In last 5 days of gestation collagenisation of placentome
and flattening of maternal crypt epithelium in cow.
Foetal villi have shrunk, owing mainly to sudden loss of
turgidity related to escape of blood from foetal side of
placenta when umbilical cord ruptures.
Early degenerative or maturational changes which are
seen in caruncles of ewe and cow, cause separation of
Apex of allantochorionic sac becomes inverted and as
sac is ‘rolled’ down cornua the fetal villi are drawn out of
This forms a mass within maternal pelvis which
stimulates reflex contractions of abdominal muscles
leads to expulsion of fetal membranes.
Domestic animals normally eat afterbirth except Mare.
Eating of foetal membranes Foetal membranes along with placentomes
In polytocous species,dehiscence and expulsion of fetal
membranes are interspersed with fetal births.
Stimulus of suckling causes release of oxytocin, which
promotes ‘letdown’ of milk and augmentation of
Suckling resulted in greater synchrony of contractions
and increase in number of tubocervical contractions.
Suckling exerts a favourable influence on expulsion of
Animal 3rd Stage
Cow, Buffalo 6-12 hrs
Ewe 2-3 hrs
Sow 4 hrs
Camel 1 hr
Bitch Along with fetus or
Immediate approach of labour has been recognised by
slackening of pelvic ligaments and change of the
mammary secretion from a relatively transparent, honey-
like secretion to an opaque cellular secretion –
colostrum. Parkinson,T. J. (1993)
Occasional straining may occur during 1st stage.
Food is only picked; rumination is irregular; there may be
kicking at belly.
Line of demarcation between first and second stages is
not clear-cut, as in mare.
Umbilical cord is shorter in calf and its rupture generally
occurs as calf falls from vulva.
Imminence of labour can be recognised by degree of
mammary hypertrophy, waxing of teats and possibly
escape of milk from glands.
Best indication: onset of patchy sweating behind elbows
and about flanks 4 hrs before birth of foal.
Tail is frequently raised or held to one side or slapping of
it against the anus and kicking at abdomen.
Onset of 2nd stage occurs abruptly characterised by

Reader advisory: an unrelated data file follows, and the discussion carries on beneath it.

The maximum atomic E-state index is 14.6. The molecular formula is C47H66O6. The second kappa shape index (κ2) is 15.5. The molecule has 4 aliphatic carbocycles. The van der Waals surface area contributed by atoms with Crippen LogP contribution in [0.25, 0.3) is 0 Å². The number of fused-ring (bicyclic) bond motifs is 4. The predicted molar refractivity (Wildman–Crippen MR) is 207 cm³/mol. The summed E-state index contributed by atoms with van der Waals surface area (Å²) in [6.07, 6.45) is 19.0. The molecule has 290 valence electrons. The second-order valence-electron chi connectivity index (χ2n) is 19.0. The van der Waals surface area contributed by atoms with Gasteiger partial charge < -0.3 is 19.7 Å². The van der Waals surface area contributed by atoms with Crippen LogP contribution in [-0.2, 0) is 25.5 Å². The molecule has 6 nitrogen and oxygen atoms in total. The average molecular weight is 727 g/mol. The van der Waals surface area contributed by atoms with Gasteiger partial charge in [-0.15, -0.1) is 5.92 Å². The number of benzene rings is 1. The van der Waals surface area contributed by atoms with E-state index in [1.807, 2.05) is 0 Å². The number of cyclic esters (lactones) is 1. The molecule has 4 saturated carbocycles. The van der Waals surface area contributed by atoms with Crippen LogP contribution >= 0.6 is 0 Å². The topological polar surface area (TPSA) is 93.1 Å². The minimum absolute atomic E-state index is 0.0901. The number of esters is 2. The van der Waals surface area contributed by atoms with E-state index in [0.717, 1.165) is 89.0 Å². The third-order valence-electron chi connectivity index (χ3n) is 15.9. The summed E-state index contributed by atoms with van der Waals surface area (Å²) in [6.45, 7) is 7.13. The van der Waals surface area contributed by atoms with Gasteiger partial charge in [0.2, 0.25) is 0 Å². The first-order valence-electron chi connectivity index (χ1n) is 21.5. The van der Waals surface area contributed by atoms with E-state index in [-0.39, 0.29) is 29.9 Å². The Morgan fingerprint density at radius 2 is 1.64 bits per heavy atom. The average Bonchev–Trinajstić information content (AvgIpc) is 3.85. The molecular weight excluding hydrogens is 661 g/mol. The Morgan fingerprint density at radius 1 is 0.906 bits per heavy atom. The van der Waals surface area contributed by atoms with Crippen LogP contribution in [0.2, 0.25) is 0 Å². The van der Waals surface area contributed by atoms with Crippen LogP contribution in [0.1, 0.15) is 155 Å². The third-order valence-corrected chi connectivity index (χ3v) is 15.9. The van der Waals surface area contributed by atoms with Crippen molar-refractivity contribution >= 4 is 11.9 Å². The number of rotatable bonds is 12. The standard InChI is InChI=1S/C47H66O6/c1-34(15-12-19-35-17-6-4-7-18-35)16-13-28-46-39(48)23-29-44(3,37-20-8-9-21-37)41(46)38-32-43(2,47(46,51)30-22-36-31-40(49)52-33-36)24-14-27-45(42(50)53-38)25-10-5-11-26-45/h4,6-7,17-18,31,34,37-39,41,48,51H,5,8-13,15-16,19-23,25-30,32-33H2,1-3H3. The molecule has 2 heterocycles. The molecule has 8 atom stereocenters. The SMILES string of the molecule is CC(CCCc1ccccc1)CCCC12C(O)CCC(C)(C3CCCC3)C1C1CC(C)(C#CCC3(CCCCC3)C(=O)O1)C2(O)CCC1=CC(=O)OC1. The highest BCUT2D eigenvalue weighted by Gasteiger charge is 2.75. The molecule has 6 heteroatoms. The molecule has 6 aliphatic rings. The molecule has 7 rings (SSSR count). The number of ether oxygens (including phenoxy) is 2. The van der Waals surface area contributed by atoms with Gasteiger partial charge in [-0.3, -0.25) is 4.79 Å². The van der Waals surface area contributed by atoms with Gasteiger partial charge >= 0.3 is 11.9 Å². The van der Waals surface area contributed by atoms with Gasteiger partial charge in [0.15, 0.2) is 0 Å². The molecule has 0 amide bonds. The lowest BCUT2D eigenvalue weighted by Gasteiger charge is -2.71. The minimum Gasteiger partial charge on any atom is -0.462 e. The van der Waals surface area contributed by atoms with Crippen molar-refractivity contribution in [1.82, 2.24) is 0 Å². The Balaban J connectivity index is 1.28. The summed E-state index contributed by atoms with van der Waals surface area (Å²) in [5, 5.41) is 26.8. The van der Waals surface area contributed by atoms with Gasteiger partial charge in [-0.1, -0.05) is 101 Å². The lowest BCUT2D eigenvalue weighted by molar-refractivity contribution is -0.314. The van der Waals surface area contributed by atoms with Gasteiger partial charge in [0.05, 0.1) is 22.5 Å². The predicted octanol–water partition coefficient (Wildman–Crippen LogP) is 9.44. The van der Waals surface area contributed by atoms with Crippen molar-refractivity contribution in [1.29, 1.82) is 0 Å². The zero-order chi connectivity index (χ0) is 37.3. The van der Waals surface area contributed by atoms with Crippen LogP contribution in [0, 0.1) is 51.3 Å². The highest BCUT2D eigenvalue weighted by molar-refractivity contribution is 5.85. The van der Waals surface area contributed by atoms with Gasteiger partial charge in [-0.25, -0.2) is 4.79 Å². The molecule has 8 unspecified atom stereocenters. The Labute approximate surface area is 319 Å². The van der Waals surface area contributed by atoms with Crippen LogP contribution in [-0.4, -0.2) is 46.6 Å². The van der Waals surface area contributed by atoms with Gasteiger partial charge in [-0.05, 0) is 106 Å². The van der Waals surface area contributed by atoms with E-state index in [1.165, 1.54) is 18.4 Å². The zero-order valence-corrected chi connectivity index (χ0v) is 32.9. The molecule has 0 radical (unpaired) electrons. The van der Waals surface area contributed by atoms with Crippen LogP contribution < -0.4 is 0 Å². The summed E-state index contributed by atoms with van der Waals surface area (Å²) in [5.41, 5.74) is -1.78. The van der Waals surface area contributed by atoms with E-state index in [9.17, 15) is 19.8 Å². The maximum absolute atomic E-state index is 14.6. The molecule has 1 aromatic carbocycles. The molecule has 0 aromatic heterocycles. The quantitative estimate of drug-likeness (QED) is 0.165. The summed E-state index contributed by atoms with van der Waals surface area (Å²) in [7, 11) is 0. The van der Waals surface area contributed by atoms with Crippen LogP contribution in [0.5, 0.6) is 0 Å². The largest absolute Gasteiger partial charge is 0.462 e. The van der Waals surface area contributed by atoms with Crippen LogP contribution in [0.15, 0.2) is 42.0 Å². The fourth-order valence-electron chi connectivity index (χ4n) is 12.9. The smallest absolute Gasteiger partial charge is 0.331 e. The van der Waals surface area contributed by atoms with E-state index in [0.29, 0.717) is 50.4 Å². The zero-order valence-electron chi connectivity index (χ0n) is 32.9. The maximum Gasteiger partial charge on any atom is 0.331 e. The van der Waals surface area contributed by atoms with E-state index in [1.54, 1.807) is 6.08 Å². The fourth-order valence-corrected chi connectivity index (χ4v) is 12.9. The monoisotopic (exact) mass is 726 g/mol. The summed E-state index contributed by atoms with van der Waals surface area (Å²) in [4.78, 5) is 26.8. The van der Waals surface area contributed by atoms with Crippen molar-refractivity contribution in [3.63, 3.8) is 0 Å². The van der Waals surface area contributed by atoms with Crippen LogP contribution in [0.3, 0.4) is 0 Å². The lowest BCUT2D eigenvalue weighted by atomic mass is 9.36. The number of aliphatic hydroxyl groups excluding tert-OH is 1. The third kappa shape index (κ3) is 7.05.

appearance of amnion or commencement of forcible
straining. Pycock,J.F (1977)
During its delivery, head is generally in oblique position;
it may even be transverse – cheek lying on the limbs.
Separation of placenta tends to proceed rapidly once
second stage begins. Pycock,J.F (1977)
Straining is not a feature of third stage.
Imminence of parturition indicated by preparing bed.
Transient drop in body temperature, 1.2°C within 24
hours before of parturition.
40% of puppies born in posterior presentation.
Umbilical cord intact at birth quickly torn by mother.
Uterine discharge dark green in colour, due to
breakdown of marginal haematoma (‘green
border’).(Queen: brown coloration)
Stage of expulsion of foetuses most irregular, tendency
for puppies to be expelled from alternate horns.
(Van der Weyden et al., 1989).
60 to 75% of sows farrow at night. (Bichard et al., 1976;
Kovenic and Avakumovic, 1978)
No separate 2nd and 3rd stage of labour.
Several alternating periods of rest and bed-making and
in the hour preceding birth of first piglet, sow settles
quietly into lateral recumbency.
Jones(1966) and by Randall (1972)
Offspring delivered randomly from both uterine horns.
Taverne et al.(1977)
55.4% anterior and 44.6% posterior presentations.
Mean interval between consecutive births is 16 minutes.
Fetal membranes tend to be expelled as 2 or 3 masses of
joined allantochorions with placental stalks of umbilical
Sow usually stands up and micturates profusely after
Early-born piglets are more likely to survive than either
middle-born ones or late-born ones from tips of the
uterine horns.(Dzuik and Harmon, 1969; Sprecher et
al., 1974; Leman et al., 1979).